3. The Giver by Lois Lowry – Can a utopian society really exist?  What has to be given up?  And is it worth the price?  What if you decide it isn’t worth the cost?  There are a lot of books out now that deal with dystopian societies, but this is definitely my favorite, dealing with the core questions artfully.
  4. The Beautiful Mystery by Louise Penny – I love the Inspector Gamache series and it only gets better with each book that is released.  While there are a lot of mystery series that I enjoy, this series has a depth and beauty that I have not found elsewhere.  The character development, history, settings, depth of interactions and emotions, make this my favorite to recommend for mystery lovers.
  5. The Invention of Hugo Cabret by Brian Selznick – An inspired work of art.  The story is told through a combination of words and amazing illustrations and is done seamlessly.  His second book, Wonderstruck, is just as wonderful and I recommend both of these books to children and adults alike.
  6. Whatever it Takes by Paul Tough – I am passionate about the importance of education, particularly literacy.  This book about Geoffrey Canada’s work in starting The Harlem Children’s Zone is information and inspiring.
  7. Unbroken by Laura Hillenbrand – The story of Louis Zamperini’s life, from his delinquent childhood to the Berlin Olympics through harrowing experiences during World War II, is an amazing tale of perseverance and faith.
  8. The Tale of Despereaux by Kate DiCamillo – My favorite DiCamillo book and the book that I enjoyed reading to the kids the most.  A new fairy tale – another one that I will tell my grandkids about someday!
  9. The Art of Racing in the Rain by Garth Stein – Both humorous and heart-wrenching, the story of people as told from the point of view of a dog.  Sounds a hokey but somehow it really does work, leaving you loving the soul of this amazing animal.
  10. Going Home: Jesus and Buddha as Brothers by Thich Nhat Hanh – I love the writings of Thich Nhat Hanh, a Buddhist monk exiled from Vietnam.  This book is a conversation between Jesus and Buddha, centered in compassion and the similarities that are at the core of both beliefs.

Top Ten Authors on My Auto-Buy List

Top Ten Tuesday is a weekly meme hosted by the Broke and the Bookish. Book bloggers create their own lists based on the chosen topics and post links to our lists. It’s a way of all sharing our thoughts and our love of books.  And who doesn’t love lists??

So this week the challenge is to list the authors that we love, and love enough to hand over our hard-earned cash anytime they publish something, anything.  My list is all over the place, just like my reading interests, but these are the ones that will get my cash no matter what…

  1. Markus Zusak – After reading The Book Thief, I devoured everything he has ever published and would be the first in line for anything else he ever writes!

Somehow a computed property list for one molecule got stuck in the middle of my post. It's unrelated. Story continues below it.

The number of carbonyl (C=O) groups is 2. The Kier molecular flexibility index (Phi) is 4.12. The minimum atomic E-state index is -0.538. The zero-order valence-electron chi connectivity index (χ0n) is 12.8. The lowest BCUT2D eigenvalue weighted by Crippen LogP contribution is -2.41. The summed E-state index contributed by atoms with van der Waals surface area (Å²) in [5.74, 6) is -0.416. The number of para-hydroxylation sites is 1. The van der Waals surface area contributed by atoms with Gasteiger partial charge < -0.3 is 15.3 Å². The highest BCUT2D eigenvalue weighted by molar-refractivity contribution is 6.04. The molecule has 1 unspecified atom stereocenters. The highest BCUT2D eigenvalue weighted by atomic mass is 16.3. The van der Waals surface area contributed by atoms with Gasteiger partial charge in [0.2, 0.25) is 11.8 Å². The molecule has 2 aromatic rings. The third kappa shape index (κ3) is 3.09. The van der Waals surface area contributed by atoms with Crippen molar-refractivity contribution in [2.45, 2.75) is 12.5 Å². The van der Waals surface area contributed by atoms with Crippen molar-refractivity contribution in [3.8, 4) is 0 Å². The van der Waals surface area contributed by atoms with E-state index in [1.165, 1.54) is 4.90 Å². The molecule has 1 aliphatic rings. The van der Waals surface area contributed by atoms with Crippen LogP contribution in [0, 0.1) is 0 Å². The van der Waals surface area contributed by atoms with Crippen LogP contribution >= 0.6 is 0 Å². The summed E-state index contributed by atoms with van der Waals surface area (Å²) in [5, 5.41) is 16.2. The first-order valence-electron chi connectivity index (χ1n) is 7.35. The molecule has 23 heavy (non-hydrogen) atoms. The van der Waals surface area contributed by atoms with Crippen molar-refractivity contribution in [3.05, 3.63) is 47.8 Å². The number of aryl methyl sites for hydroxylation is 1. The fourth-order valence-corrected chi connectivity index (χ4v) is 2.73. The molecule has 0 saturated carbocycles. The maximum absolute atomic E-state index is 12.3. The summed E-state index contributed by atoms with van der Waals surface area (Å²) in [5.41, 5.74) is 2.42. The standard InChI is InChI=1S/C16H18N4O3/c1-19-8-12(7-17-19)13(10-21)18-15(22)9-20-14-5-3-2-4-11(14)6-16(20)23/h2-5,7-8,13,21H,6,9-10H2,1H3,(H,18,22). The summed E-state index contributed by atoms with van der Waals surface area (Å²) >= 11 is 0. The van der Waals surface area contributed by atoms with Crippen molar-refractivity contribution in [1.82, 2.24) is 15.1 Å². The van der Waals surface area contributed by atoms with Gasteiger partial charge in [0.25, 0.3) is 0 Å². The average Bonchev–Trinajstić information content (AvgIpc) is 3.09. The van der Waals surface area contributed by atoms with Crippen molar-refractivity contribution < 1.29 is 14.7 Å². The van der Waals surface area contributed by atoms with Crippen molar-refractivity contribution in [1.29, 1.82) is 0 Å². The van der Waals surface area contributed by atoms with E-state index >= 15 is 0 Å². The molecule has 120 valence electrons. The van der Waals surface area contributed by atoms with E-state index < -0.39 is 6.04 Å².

2. John Green – I have really been moved by all of his books and collaborations, they’ve made me laugh and they’ve made me cry, and they have all stayed with me when I was done reading. Fault in our Stars, An Abundance of Katherines, Looking for Alaska and Will Grayson, Will Grayson being among my favorites…
  3. David Levithan – I have not had the chance to read all of his stuff, but I thought every day was fantastic, and I loved his collaboration with John Green (did I already say that??)
  4. Ruta Sepetys – Great historical fiction for a young adult audience.  She does a fantastic job of transporting you to a different time and place.  Just started Out of the Easy and I am already hooked!
  5. Eoin Colfer – I got hooked with the Artemis Fowl series which I read with my husband and son, and have moved on to read his other works, all which were engaging.
  6. Louise Penny – Her Inspector Gamache series has to be my favorite series of all time.  The character development, settings, stories, relationships, everything, is nearly perfect and I eagerly await the next book, How the Light Gets In, coming out in August!
  7. Reed Farrel Coleman – I originally became a huge fan of his gritty series about ex-NYC cop Moe Prager and can’t wait until he writes another!  I also really enjoyed his recent novel, Gun Church. 
  8. Janet Evanovich – Might be lightweight reading, done in an afternoon, but her she always makes me laugh out loud, particularly in her Stephanie Plum series!
  9. Kate DiCamillo – Her books are my favorites to read out loud to my kids, Tale of Despereaux, The Miraculous Journey of Edward Tulane, Because of Winn Dixie are our favorites, but there are none that we didn’t all love as a family!
  10. Thich Nhat Hanh – OK, he hasn’t been on my auto-buy list yet, but I really want him to be!  He writes a lot, so it would be tough to make sure that I always kept up with it, but everything that I have read of his I found to be insightful and thought provoking.